No Bypassing a Route 140 Bypass

July 11, 1994

If this were a perfect world, a Route 140 bypass would not be needed. But we don't live in such a world. The reality is that Carroll County's road system is inadequate for the current volume of traffic let alone the expected growth in population.

The number of registered vehicles in Carroll jumped by 141 percent from 1980 to 1992, at twice the rate for the region and behind only Howard County in the rate of growth. (Carroll had 48,000 registered vehicles in 1980; 116,000 in 1992.)

People opposed to any of the possible bypass routes are staking out a position that is equivalent to sticking their heads in the sand. As long as large tracts of land in the county continue to become residential developments, the county's road system will have to expand. Unless development is halted -- and plenty of economically depressed communities in Western Maryland and elsewhere will attest that you don't want that to happen -- there is no alternative to expanding the road network.

Traffic is already clogging Westminster. State traffic studies count more than 43,000 cars a day along the most crowded stretches of commercially-laden Route 140. Within 10 years, studies project the number of cars and trucks using the road daily to increase by nearly 60 percent to 68,000.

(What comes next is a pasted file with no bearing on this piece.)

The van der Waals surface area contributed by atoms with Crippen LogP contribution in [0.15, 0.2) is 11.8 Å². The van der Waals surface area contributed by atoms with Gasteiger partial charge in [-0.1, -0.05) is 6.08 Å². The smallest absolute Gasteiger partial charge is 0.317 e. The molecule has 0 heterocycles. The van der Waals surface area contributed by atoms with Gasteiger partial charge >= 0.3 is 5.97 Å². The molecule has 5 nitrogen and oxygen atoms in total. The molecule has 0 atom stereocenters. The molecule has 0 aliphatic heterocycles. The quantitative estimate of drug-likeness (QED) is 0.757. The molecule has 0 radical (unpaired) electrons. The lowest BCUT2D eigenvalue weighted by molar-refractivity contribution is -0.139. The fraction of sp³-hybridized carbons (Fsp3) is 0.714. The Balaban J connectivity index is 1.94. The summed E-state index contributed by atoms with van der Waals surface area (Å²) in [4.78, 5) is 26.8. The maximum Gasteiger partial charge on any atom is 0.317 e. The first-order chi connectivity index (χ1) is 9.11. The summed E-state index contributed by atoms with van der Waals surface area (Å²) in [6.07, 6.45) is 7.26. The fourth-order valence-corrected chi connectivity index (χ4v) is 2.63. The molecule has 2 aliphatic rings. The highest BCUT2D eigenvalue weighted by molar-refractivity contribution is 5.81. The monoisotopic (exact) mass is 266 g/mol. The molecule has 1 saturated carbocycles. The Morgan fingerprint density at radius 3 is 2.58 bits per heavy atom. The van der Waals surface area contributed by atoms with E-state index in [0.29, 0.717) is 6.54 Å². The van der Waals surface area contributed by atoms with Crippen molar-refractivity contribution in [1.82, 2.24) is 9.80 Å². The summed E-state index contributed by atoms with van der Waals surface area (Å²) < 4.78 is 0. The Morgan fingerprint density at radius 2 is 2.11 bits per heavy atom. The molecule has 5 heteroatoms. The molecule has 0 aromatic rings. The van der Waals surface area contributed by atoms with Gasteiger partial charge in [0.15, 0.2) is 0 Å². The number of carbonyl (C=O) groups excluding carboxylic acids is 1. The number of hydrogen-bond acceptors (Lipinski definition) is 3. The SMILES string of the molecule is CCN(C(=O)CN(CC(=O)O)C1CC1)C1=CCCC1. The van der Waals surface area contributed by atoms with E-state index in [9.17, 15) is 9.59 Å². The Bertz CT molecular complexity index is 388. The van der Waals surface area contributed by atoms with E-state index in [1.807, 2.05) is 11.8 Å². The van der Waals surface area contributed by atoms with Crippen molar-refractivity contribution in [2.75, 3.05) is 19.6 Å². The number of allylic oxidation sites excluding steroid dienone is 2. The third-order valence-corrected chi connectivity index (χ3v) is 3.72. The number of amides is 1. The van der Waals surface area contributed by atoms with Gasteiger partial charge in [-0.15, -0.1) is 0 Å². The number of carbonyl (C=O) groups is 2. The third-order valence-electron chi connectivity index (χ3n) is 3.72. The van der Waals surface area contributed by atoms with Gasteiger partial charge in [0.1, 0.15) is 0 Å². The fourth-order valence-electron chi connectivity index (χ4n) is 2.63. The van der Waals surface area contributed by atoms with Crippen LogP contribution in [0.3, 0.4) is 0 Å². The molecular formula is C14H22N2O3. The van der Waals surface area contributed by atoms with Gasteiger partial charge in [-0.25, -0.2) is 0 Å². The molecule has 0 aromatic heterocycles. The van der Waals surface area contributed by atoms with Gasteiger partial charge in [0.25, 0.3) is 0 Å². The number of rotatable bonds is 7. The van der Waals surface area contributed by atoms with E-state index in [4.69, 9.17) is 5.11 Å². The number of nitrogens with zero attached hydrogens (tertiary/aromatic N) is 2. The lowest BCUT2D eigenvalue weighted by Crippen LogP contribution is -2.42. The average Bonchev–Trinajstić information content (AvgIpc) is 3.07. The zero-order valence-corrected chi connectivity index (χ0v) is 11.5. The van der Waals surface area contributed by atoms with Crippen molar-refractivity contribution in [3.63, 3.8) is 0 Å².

During rush hour, traffic already backs up for long stretches. It can takes 10 minutes to travel a mile or two through Westminster due to the traffic signal backups. People trying to leave shopping centers and other businesses with access to the road have to muscle their way into the flow unless they want to sit in the parking lot all evening.

The issue is not whether a bypass should be built. The issue is determining the optimum route for such a bypass that would cause the least destruction to the land and existing communities.

Easy access to Route 140 is the cause of most of today's problems. Restoring limited access to Route 140 is one solution, although at this point, that would be like trying to squeeze toothpaste back into the tube. None of the shopping centers, businesses or churches with driveways to the main roads is prepared to relinquish that access.

The new bypass should have limited access so the same scenario isn't repeated. Otherwise, a couple of decades from now, there will be a need for a bypass to the bypass.

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